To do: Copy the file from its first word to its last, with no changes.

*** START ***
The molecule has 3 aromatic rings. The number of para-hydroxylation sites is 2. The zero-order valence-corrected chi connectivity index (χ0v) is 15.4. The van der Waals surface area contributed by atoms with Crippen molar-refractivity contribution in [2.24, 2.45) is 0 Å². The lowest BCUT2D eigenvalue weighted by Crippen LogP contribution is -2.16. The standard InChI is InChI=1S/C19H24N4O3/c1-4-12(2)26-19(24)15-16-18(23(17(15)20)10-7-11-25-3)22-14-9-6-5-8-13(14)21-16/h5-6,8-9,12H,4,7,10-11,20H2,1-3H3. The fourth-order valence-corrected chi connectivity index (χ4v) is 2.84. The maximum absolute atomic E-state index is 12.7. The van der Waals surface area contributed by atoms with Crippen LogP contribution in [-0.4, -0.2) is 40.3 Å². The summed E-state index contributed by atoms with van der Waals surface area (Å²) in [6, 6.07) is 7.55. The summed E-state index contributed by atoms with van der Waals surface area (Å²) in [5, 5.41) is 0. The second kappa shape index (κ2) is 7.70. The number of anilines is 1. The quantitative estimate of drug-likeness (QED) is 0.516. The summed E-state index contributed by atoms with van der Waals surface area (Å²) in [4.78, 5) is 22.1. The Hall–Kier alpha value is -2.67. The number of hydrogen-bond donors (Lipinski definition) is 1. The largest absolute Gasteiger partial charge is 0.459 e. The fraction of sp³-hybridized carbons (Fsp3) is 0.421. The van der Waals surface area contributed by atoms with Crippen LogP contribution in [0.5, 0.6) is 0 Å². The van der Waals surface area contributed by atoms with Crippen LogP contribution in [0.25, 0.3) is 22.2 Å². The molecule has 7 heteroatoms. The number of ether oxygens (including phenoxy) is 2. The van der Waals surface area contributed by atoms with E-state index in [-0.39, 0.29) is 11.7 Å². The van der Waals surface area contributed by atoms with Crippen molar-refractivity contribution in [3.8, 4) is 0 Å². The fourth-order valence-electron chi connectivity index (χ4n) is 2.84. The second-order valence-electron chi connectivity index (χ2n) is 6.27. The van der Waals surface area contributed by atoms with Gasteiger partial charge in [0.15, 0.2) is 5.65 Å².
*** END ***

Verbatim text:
The molecule has 3 aromatic rings. The number of para-hydroxylation sites is 2. The zero-order valence-corrected chi connectivity index (χ0v) is 15.4. The van der Waals surface area contributed by atoms with Crippen molar-refractivity contribution in [2.24, 2.45) is 0 Å². The lowest BCUT2D eigenvalue weighted by Crippen LogP contribution is -2.16. The standard InChI is InChI=1S/C19H24N4O3/c1-4-12(2)26-19(24)15-16-18(23(17(15)20)10-7-11-25-3)22-14-9-6-5-8-13(14)21-16/h5-6,8-9,12H,4,7,10-11,20H2,1-3H3. The fourth-order valence-corrected chi connectivity index (χ4v) is 2.84. The maximum absolute atomic E-state index is 12.7. The van der Waals surface area contributed by atoms with Crippen LogP contribution in [-0.4, -0.2) is 40.3 Å². The summed E-state index contributed by atoms with van der Waals surface area (Å²) in [6, 6.07) is 7.55. The summed E-state index contributed by atoms with van der Waals surface area (Å²) in [5, 5.41) is 0. The second kappa shape index (κ2) is 7.70. The number of anilines is 1. The quantitative estimate of drug-likeness (QED) is 0.516. The summed E-state index contributed by atoms with van der Waals surface area (Å²) in [4.78, 5) is 22.1. The Hall–Kier alpha value is -2.67. The number of hydrogen-bond donors (Lipinski definition) is 1. The largest absolute Gasteiger partial charge is 0.459 e. The fraction of sp³-hybridized carbons (Fsp3) is 0.421. The van der Waals surface area contributed by atoms with Crippen LogP contribution in [0.5, 0.6) is 0 Å². The van der Waals surface area contributed by atoms with Crippen LogP contribution in [0.25, 0.3) is 22.2 Å². The molecule has 7 heteroatoms. The number of ether oxygens (including phenoxy) is 2. The van der Waals surface area contributed by atoms with E-state index in [-0.39, 0.29) is 11.7 Å². The van der Waals surface area contributed by atoms with Crippen molar-refractivity contribution in [3.8, 4) is 0 Å². The fourth-order valence-electron chi connectivity index (χ4n) is 2.84. The second-order valence-electron chi connectivity index (χ2n) is 6.27. The van der Waals surface area contributed by atoms with Gasteiger partial charge in [0.15, 0.2) is 5.65 Å².